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Am J Public Health. 2006 July; 96(7): 1148–1149.
PMCID: PMC1483859


The theme of the October 2005 issue of the Journal was the public health consequences of imprisonment. This issue illuminated the wide-ranging health care needs of the more than 2.2 million men—most of whom are African American—who are incarcerated in the United States. Persistent health disparities characterize impoverished communities with large numbers of men who are locked away with limited access to quality health care and treatment,1 and these disparities are fueled by cycles of recidivism. Each year more than a half million offenders move back and forth between their communities and prison.2

The 1990s prison boom was associated with increased wage inequality for young, poorly educated African American men with prison records.3 The high rates of incarceration of young African American men result in racial and ethnic wage disparities (low wages, unemployment, family instability, recidivism, and restrictions on political and social rights)4 that exacerbate their lack of access to health care, treatment, and prevention. These are the people for whom the mission of public health is intended. Jails and prisons are gateways for public health professionals, whose research and practice help ensure conditions in which all people can be healthy.5

Burgeoning HIV infection rates among African American men, many of whom have been incarcerated, make this disease the most potent symbol of health disparity in the United States. Furthermore, disparities in incarceration rates for African American men lower the ratio of men to women in African American communities. This situation promotes partner concurrency, which is a known risk factor for the transmission of HIV and other sexually transmitted diseases.6 Incarcerated populations, therefore, constitute the new public health mission field for evidence-based interventions and comprehensive case management. Fortunately, collaborations between correctional health and community organizations, including faith-based programs, are producing promising prevention and prisoner reentry programs.7(p1682),8

A nationwide conversation must begin to challenge correctional practices and legal policies that exacerbate health disparities. Broad questions must be asked about the relationships between causes of crime, sentencing policies, and health care delivery in correctional settings and about the aggregate influence of these factors on the health of African American communities. Answers to these compelling questions are possible if we make a national commitment to public health and to correctional policies that protect the most vulnerable people among us.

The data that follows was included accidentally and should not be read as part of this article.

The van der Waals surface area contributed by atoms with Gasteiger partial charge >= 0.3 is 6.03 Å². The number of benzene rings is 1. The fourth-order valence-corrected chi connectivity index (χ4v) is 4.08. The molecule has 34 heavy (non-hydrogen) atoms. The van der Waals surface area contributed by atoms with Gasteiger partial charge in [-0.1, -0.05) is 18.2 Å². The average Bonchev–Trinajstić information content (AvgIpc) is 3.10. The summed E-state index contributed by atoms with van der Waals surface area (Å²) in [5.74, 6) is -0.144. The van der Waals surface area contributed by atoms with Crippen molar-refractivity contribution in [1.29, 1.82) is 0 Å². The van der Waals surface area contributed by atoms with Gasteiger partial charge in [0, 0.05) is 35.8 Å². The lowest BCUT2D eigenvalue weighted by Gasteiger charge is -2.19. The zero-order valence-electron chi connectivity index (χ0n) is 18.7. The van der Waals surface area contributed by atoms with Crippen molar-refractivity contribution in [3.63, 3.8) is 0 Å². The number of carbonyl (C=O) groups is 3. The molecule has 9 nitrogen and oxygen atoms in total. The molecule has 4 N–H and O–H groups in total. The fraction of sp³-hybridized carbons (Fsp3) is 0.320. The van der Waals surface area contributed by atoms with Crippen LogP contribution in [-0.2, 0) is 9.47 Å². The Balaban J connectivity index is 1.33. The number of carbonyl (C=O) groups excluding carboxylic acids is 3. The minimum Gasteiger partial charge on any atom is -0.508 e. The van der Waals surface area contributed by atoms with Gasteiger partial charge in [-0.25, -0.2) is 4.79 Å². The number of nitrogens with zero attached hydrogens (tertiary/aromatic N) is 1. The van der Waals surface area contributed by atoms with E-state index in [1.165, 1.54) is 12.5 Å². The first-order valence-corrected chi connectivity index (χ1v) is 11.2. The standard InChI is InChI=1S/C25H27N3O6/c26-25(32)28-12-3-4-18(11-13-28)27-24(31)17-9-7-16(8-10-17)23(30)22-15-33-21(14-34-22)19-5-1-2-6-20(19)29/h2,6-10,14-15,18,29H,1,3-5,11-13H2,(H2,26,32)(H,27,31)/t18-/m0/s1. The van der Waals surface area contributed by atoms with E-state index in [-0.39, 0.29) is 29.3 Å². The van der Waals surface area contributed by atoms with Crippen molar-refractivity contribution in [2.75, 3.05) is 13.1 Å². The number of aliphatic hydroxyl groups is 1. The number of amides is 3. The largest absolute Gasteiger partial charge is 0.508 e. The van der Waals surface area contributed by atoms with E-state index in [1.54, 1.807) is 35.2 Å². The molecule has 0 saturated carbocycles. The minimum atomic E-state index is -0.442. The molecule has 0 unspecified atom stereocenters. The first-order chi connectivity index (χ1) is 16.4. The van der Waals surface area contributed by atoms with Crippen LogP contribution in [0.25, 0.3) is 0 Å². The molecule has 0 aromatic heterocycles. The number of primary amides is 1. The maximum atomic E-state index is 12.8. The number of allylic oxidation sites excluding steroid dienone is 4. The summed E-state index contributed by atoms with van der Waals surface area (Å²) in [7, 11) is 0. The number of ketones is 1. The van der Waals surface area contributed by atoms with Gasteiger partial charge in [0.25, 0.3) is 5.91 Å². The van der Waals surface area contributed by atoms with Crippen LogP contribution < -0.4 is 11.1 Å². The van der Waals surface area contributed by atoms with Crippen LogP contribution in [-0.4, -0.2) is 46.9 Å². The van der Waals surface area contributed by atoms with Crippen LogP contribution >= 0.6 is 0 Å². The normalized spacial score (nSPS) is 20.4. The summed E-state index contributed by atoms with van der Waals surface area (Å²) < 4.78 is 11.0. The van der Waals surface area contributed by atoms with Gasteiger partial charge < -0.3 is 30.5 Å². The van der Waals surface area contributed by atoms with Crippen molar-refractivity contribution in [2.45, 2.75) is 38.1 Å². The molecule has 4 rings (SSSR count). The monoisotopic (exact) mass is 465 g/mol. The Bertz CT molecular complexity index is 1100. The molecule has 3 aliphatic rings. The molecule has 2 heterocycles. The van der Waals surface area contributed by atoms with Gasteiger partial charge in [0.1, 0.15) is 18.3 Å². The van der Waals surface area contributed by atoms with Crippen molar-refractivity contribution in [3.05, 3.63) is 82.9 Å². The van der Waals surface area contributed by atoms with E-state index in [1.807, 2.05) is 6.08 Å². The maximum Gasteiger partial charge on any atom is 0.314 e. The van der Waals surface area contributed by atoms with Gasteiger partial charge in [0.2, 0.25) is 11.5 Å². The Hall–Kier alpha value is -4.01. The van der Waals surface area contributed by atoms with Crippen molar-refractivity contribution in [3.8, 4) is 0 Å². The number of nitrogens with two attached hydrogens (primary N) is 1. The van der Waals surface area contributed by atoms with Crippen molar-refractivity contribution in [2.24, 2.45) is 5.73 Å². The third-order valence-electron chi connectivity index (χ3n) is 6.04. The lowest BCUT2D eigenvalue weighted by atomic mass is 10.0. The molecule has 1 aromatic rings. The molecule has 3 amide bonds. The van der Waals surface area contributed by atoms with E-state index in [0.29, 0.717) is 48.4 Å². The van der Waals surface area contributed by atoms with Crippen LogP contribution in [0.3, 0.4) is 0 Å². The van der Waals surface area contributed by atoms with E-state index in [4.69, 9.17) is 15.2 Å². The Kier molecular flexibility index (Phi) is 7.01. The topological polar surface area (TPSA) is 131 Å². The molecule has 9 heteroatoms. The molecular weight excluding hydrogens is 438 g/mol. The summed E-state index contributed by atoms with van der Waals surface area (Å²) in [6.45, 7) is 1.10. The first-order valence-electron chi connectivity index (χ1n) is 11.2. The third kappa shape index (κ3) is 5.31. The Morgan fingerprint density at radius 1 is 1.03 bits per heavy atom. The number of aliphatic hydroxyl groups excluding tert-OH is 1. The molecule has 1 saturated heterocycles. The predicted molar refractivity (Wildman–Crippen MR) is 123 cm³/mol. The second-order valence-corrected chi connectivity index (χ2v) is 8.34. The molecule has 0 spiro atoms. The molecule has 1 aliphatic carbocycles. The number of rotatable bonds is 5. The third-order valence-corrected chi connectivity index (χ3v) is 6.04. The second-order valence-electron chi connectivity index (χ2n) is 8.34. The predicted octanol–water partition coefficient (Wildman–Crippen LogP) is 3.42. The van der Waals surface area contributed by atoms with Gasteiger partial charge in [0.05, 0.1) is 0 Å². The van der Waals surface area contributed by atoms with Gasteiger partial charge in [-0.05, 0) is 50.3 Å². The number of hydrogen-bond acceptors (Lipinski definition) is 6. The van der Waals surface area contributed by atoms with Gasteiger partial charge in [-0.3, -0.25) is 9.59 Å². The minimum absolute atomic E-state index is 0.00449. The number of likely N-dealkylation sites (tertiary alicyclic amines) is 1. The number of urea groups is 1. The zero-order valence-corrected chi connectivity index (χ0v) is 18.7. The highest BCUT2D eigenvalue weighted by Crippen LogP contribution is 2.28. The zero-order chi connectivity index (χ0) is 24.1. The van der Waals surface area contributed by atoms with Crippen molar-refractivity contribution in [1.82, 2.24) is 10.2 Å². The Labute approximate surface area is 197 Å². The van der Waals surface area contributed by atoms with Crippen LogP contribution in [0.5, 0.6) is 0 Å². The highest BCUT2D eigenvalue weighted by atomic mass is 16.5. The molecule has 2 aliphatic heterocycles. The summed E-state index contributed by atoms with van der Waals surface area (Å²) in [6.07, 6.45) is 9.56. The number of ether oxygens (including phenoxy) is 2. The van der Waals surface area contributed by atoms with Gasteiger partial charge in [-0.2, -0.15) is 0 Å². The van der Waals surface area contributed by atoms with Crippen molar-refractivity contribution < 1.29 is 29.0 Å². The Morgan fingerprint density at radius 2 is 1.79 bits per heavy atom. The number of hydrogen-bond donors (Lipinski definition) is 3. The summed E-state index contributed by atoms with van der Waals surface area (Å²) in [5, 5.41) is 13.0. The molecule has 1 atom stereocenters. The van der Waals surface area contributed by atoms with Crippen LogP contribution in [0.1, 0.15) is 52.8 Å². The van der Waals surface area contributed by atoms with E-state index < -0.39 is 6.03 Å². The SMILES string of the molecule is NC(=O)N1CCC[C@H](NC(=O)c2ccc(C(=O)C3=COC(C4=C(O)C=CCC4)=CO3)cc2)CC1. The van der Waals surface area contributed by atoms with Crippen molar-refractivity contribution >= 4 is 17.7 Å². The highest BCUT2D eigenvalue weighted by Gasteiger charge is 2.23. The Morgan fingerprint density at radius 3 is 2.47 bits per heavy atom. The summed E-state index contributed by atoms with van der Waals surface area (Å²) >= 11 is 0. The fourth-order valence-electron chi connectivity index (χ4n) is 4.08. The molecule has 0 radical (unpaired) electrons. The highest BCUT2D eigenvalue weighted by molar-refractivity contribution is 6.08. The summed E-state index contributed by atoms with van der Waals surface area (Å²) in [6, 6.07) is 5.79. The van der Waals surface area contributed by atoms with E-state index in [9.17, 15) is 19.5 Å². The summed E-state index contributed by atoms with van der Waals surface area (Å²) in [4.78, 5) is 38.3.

Note. The views expressed in this letter are those of the authors and do not necessarily represent the views of the Centers for Disease Control and Prevention.


1. Golembeski C, Fullilove R. Criminal (In) Justice in the City and Its Associated Health Consequences. Am J Public Health. 2005;95:1701–1706. [PMC free article] [PubMed]
2. Travis J. But They All Come Back: Facing the Challenges of Prisoner Reentry. Washington, DC: Urban Institute Press; 2005:xi.
3. Western B. The impact of incarceration on wage mobility and inequality. Am Sociol Rev. 2002;67:526–546.
4. Pettit B, Western B. Mass imprisonment and the life course: race and class inequality in U.S. incarceration. Am Sociol Rev. 2004;69:151–169.
5. Committee for the Study of the Future of Public Health, Division of Health Care services, Institute of Medicine. The Future of Public Health. Washington, DC: National Academy Press; 1988. Available at: http://www.nap.edu/openbook/0309038308/html. Accessed March 20, 2006.
6. Adimora AA, Schoenbach VJ. Sexual networks, components, and racial disparities in rates of sexually transmitted infections. J Infect Dis. 2005;19(supp 1): S115–S122. [PubMed]
7. Myers J, Zack B, Kramer K, Gardner M, Rucobo G, Costa-Taylor S. Get Connected: An HIV Prevention Case Management Program for Men and Women Leaving California Prisons. Am J Public Health. 2005;95:1682–1684. [PMC free article] [PubMed]
8. Project START Study Group. The effects of a multisession intervention on the sexual risk of young men released from prisons in 4 US states. Am J Public Health. 2006:96. In press.

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